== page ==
Recent comments

  • Verizon Wireless Wants Cellphone Tower Near Grant Grove in Kings Canyon National Park   5 years 16 weeks ago

    Working / volunteering in Our National Parks is a job unlike many others.
    I still have some great rambling letters from an old ranger friend.

  • Verizon Wireless Wants Cellphone Tower Near Grant Grove in Kings Canyon National Park   5 years 16 weeks ago

    Key words: "My wife and I"

    Not everyone is married, especially at my age. it's different, obviously, when you family is living there with you and you're not depending on a phone or the Internet to communicate.

  • Verizon Wireless Wants Cellphone Tower Near Grant Grove in Kings Canyon National Park   5 years 16 weeks ago

    "Not having an affordable landline, cell service, or Internet when you go home is like living in a cave. It is isolating and lonely.'

    Hmm, my wife and I lived "in a cave" for a total of about 20 years. Most of that time the nearest phone was at least 80 miles away. I honestly do not remember feeling isolated and lonely. We were so busy and wrapped up in our work that we usually felt there were not enough hours in the day to get everything done. Those were some of the happiest years of our lives. It is much easier to get to know yourself when you are cut off from the chatter and hectic pace of modern living. I understand that some people must have immediate access to family and friends, particularly when a loved one may be seriously ill. But please do not make it sound like suffering simply because the Internet is unavailable or the nearest phone is a few miles away. That is not a hardship - indeed it can be a blessing.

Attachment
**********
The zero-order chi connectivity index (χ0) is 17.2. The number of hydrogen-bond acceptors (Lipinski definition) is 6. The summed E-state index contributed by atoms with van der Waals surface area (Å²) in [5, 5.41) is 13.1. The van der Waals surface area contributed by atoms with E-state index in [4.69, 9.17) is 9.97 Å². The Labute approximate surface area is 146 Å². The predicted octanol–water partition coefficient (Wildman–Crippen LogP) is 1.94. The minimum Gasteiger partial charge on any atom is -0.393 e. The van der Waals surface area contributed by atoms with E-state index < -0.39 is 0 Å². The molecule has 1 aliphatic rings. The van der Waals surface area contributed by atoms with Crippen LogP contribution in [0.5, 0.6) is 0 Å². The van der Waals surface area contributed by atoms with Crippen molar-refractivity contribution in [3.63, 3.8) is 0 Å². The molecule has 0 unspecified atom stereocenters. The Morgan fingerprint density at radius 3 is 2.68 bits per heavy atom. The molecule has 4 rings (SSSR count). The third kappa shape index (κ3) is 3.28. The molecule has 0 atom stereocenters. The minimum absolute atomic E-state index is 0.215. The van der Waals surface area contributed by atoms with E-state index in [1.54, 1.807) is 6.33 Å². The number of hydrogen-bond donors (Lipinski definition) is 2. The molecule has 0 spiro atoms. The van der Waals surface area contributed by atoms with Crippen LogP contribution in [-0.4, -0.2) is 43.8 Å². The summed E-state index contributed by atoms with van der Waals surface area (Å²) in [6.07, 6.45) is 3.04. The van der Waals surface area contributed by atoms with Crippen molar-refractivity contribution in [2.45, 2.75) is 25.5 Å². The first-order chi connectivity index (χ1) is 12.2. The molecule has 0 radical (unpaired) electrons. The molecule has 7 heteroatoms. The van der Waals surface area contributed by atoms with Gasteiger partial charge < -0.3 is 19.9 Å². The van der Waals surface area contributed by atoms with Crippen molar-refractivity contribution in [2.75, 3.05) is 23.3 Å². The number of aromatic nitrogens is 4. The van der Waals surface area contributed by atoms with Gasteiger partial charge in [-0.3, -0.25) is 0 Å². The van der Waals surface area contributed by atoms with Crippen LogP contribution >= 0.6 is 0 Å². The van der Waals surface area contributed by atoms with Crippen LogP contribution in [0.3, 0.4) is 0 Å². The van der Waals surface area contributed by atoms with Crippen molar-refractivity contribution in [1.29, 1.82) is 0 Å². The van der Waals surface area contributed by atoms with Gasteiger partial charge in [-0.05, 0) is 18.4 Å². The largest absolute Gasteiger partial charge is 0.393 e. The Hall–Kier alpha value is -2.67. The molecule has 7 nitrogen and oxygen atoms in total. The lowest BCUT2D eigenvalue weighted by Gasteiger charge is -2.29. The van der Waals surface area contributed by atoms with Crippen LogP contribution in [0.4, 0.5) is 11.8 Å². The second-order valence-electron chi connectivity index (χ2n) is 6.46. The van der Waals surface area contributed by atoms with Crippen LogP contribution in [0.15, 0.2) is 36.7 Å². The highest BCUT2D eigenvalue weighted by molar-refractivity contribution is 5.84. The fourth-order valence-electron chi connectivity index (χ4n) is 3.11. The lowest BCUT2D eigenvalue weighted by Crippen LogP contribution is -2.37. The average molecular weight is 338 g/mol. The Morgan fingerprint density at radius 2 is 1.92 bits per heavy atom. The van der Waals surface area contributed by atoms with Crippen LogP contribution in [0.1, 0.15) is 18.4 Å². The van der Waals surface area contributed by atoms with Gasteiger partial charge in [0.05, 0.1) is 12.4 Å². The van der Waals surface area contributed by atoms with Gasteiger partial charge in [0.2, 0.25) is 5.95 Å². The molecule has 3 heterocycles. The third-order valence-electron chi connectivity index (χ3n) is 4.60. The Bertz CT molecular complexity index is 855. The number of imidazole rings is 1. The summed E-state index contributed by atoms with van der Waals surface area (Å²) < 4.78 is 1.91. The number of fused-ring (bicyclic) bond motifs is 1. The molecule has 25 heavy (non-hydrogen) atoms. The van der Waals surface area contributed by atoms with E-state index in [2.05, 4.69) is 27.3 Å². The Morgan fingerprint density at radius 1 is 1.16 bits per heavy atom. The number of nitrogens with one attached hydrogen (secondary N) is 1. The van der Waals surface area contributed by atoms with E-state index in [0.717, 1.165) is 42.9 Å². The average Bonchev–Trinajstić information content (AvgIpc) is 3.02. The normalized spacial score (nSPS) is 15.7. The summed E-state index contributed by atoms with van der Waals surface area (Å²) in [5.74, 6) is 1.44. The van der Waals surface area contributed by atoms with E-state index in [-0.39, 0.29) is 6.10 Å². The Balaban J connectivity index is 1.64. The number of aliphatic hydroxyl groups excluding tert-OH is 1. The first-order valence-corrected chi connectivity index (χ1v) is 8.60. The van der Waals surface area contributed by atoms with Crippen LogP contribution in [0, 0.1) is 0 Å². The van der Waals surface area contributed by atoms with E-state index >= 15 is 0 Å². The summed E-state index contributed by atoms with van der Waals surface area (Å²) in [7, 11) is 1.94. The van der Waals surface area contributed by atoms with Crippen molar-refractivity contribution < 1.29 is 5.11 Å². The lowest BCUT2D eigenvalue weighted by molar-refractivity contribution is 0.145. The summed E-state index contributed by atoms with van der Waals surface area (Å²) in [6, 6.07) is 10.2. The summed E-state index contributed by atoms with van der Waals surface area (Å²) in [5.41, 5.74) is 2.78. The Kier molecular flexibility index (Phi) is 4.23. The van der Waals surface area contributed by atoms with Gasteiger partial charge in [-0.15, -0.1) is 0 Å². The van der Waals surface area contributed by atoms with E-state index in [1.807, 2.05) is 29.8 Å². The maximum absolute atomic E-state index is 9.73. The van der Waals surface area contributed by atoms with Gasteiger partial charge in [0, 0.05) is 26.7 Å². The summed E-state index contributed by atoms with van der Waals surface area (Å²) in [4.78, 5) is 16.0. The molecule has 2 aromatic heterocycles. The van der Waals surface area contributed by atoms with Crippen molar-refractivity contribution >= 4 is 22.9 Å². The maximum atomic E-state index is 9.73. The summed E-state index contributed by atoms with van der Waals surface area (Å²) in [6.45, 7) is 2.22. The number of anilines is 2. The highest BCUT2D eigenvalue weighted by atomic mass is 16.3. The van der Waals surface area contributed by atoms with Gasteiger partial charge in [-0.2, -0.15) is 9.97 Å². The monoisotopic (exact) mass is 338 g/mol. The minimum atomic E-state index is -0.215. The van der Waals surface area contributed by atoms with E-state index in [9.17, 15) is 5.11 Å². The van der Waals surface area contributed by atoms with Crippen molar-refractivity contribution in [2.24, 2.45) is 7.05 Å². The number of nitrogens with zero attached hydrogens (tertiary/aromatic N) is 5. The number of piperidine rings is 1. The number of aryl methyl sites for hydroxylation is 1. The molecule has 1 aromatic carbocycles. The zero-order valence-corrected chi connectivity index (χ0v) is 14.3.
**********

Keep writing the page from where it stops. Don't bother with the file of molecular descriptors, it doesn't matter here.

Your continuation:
• Verizon Wireless Wants Cellphone Tower Near Grant Grove in Kings Canyon National Park   5 years 16 weeks ago

    Not everyone feels that the sound of "excited" children is the music of heaven. In fact, I would much rather hear adults yammering on a phone than kids screaming. It's wise, when discussing use of nature, to realize not everyone shares the same tastes in outdoor experiences. In that spirit, I'll say this: While I can't stand being around kids, I've become a crusader for getting kids into nature ala Richard Louv and his "Nature Deficit Disorder" concept. With that in mind, I'm all about modernizing parts of natural treasures like our National Parks. Grant Grove is already city-like a lot of time. Ditto for Artists Point and Norris Basin in Yellowstone, Hurricane Ridge and the Hoh Rainforest in Olympic, any of the iconic viewpoints in Yosemite, the coast drive in Acadia, and any of the postcard locations in any other park. Why not get some cell phone coverage? It won't change the fact that you can walk an hour from any of those places and be completely immersed in wilderness - the kind of kid-less, phone-less wilderness I love. The front country tourist magnets are the baby steps that get kids (and adults) a taste of nature. Some of those people a few years later might decide it's time to see what lies beyond the parking lot.

    Equating a desire to have technological communication with an inferior employee of the park system is painfully myopic. Is the desire to be able to call Dad and say hi on his birthday from the comfort of your cabin anathema to respect for nature? Is exposure to the wealth of knowledge and information available on the Internet somehow going to degrade the experience a ranger or seasonal employee offers to visitors? Wouldn't it be nice if some of the park folks could become email buddies with some young visitors from suburban Detroit and share pictures as the season progresses? It already happens and it already makes a difference. I can't imagine what logic would lead one to think potential natural history interpreters seeking locations with technological comforts would make them inferior employees. I could argue, though probably on equally unstable footing, the opposite. Technophobia and misanthropy are not generally qualities you look for in someone you want to spread the good word about nature...Ed Abbey notwithstanding. :-)